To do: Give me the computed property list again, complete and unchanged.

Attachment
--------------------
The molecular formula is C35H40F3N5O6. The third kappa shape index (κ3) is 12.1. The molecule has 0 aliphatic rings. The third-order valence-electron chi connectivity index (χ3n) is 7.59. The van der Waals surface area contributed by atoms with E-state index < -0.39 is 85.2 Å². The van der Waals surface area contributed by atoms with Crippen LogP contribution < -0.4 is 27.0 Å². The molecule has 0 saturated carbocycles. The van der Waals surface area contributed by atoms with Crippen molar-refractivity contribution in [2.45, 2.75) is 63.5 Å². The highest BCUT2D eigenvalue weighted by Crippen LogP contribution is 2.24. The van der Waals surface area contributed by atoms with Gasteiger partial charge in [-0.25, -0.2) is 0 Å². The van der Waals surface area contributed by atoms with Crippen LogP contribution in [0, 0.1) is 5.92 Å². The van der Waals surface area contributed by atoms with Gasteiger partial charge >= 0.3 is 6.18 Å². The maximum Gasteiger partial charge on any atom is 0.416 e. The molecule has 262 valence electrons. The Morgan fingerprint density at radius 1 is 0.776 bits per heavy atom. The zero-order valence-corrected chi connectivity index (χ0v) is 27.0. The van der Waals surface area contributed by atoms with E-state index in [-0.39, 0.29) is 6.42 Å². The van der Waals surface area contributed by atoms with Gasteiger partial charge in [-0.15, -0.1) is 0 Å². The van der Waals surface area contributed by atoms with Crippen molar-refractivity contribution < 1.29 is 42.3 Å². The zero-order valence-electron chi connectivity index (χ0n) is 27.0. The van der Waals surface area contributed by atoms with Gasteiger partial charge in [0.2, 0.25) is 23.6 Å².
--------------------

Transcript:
The molecular formula is C35H40F3N5O6. The third kappa shape index (κ3) is 12.1. The molecule has 0 aliphatic rings. The third-order valence-electron chi connectivity index (χ3n) is 7.59. The van der Waals surface area contributed by atoms with E-state index < -0.39 is 85.2 Å². The van der Waals surface area contributed by atoms with Crippen LogP contribution < -0.4 is 27.0 Å². The molecule has 0 saturated carbocycles. The van der Waals surface area contributed by atoms with Crippen molar-refractivity contribution in [2.45, 2.75) is 63.5 Å². The highest BCUT2D eigenvalue weighted by Crippen LogP contribution is 2.24. The van der Waals surface area contributed by atoms with Gasteiger partial charge in [-0.25, -0.2) is 0 Å². The van der Waals surface area contributed by atoms with Crippen LogP contribution in [0, 0.1) is 5.92 Å². The van der Waals surface area contributed by atoms with Gasteiger partial charge >= 0.3 is 6.18 Å². The maximum Gasteiger partial charge on any atom is 0.416 e. The molecule has 262 valence electrons. The Morgan fingerprint density at radius 1 is 0.776 bits per heavy atom. The zero-order valence-corrected chi connectivity index (χ0v) is 27.0. The van der Waals surface area contributed by atoms with E-state index in [-0.39, 0.29) is 6.42 Å². The van der Waals surface area contributed by atoms with Gasteiger partial charge in [-0.15, -0.1) is 0 Å². The van der Waals surface area contributed by atoms with Crippen molar-refractivity contribution < 1.29 is 42.3 Å². The zero-order valence-electron chi connectivity index (χ0n) is 27.0. The van der Waals surface area contributed by atoms with Gasteiger partial charge in [0.2, 0.25) is 23.6 Å².